This is the choice we face. To recognise that the only humane and effective means of addressing the obesity epidemic is to prevent more people from being hooked, by restricting the pushers. Or to continue a programme of fat-shaming, bullying and compulsory treatment, whose only likely outcome is unhappiness. Now ask yourself again: which of these two options is draconian?
Let me close with an image. The image that George Monbiot believes will be seen very widely and representing the same common-sense in eating that we have been used to with regard to No Smoking signs.
Loving dogs must mean, surely, loving and protecting our wolves.
In yesterday’s post, George Dvorsky wrote:
Unlike a certain companion animal that will go unnamed, dogs lose their minds when reunited with their owners. But it’s not immediately obvious why our canine companions should grant us such an over-the-top greeting—especially considering the power imbalance that exists between the two species. We spoke to the experts to find out why.
Call of the Wild
In order to gain an appreciation for dog behavior, it’s important to understand that dogs are descended from wolves (or at least a common wolf-like ancestor). Clearly, the two species, separated by about 10,000 to 15,000 years, share a lot in common.
That reference to wolves seemed like as good a reason as any to write further about the wonderful wolf. Or more specifically about the wolves of Oregon.
Such as this from a recent newsletter from Oregon Wild:
Dear Oregon Wild Supporter,
It’s been a busy last few days for Oregon’s wolves and those working to protect them, with new places, new dates, and new pups!
When I wrote to you last, it was about an important Oregon Department of Fish and Wildlife (ODFW) Commission meeting in Seaside. But there’s been a change! The agenda for that meeting has moved and the ODFW Commission will now be taking comments on whether to delist gray wolves on Friday, Oct. 9th in Florence, Oregon. Please sign up to attend and testify on behalf of Oregon’s wolves. After all, they can’t testify for themselves!
I also shared with you a video of the Rogue Pack yearlings playing, caught by trail cam. These were Journey’s pups from last year, but it was also reported that he and his mate had produced another litter this year. Thanks to the US Fish and Wildlife Service, we have a look at these new pups.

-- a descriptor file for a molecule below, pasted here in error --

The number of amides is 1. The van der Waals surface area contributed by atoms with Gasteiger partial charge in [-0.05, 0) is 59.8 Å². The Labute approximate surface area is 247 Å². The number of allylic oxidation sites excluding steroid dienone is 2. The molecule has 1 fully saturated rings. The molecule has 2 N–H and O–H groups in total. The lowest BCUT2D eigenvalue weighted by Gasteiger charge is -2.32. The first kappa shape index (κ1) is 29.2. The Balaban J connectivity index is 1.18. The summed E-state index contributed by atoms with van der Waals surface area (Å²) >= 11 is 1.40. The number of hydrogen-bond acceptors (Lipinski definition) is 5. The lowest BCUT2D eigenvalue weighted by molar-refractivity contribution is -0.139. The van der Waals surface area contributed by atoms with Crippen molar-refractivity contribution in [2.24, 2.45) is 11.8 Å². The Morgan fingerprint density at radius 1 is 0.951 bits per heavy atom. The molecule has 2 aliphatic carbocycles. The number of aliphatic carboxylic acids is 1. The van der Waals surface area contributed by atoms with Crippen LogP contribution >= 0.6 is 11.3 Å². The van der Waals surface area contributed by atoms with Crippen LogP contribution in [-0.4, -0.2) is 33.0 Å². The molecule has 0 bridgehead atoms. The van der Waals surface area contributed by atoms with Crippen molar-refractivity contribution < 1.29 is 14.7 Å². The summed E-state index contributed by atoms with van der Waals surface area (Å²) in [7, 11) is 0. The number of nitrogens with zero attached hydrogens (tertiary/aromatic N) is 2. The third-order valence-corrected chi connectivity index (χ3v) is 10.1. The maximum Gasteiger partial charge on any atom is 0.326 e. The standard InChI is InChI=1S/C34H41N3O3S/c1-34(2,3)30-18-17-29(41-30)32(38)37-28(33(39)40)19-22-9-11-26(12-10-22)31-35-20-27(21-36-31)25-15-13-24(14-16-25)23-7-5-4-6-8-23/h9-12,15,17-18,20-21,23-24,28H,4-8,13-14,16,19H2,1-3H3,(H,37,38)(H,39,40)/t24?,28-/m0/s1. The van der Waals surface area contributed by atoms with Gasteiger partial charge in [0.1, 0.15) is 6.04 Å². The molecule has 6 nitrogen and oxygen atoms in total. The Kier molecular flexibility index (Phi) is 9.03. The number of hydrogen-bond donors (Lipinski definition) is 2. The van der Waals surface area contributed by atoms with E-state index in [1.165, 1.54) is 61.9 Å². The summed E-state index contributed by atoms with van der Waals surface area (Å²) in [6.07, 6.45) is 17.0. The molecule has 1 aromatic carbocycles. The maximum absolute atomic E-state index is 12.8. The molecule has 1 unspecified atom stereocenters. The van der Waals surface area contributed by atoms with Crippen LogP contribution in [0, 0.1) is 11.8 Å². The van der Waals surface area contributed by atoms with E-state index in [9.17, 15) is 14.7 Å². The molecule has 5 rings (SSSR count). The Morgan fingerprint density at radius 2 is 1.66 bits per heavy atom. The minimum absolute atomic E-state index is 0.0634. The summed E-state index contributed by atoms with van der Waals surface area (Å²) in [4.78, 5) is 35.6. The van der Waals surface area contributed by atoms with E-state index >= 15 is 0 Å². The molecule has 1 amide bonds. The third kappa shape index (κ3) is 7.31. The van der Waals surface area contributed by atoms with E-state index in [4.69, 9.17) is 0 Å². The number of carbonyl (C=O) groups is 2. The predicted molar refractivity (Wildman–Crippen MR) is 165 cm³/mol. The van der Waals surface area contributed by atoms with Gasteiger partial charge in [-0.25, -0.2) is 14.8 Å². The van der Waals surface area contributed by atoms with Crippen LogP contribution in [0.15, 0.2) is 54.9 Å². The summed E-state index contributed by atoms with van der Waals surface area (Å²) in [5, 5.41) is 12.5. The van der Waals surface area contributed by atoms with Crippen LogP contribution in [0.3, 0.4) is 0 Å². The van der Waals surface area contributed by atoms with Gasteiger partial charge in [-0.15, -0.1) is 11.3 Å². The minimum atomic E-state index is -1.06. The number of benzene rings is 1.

Here’s that video:
Published on Jul 8, 2015
A camera captured images of three yearling wolves playing in June, providing biologists with confirmation the offspring of Oregon’s wandering wolf OR7 and his mate have survived.
I can well imagine that the majority of the readers of Learning from Dogs will not be able to attend that ODFW Commission meeting in Florence, OR, on the 9th October (as we can’t) but that doesn’t stop you from wanting to support wolf recovery here in Oregon by signing and sharing the Oregon Wild petition.
Enough of this introspection!
Dear friend, Suzann, sent me the link to this video a few days ago, it’s just fabulous.
Here’s the description of what the video is about:
The KFPS Friesian Horse: beautiful, versatile, athletic, kind, willing, and able to do anything! May the world see that this breed is loved and enjoyed by all. Too magnificent not to send on, you’ll love the music as well, beautifully played.
These horses were originally bred as “war horses” in the days of knights and armor. As armor got heavier, bigger horses were needed and the Friesian almost became extinct. They are black and are one of the most beautiful horses in stature as well as gait. What gorgeous animals! Just watching them becomes an emotional experience. Can you imagine what it would be like to ride one? Their manes and tails are the longest that I have seen and I noticed that when performing on grass, their hoofs do not kick up a divot, as they land flat footed. Creatures such as these are what makes this world so special. These horses are native to the Netherlands. Amazing Music is by E.S. Posthumus titled “Manju“.
Further musings on dogs, women and men.
A few weeks ago, I read a book entitled The Republican Brain written by Chris Mooney and to quote WikiPedia:
The Republican Brain: The Science of Why They Deny Science — and Reality is a book by the journalist Chris Mooney that is about the psychological basis for many Republicans’ rejection of mainstream scientific theories, as well as theories of economics and history.
On page 83, Chris Mooney writes (my emphasis):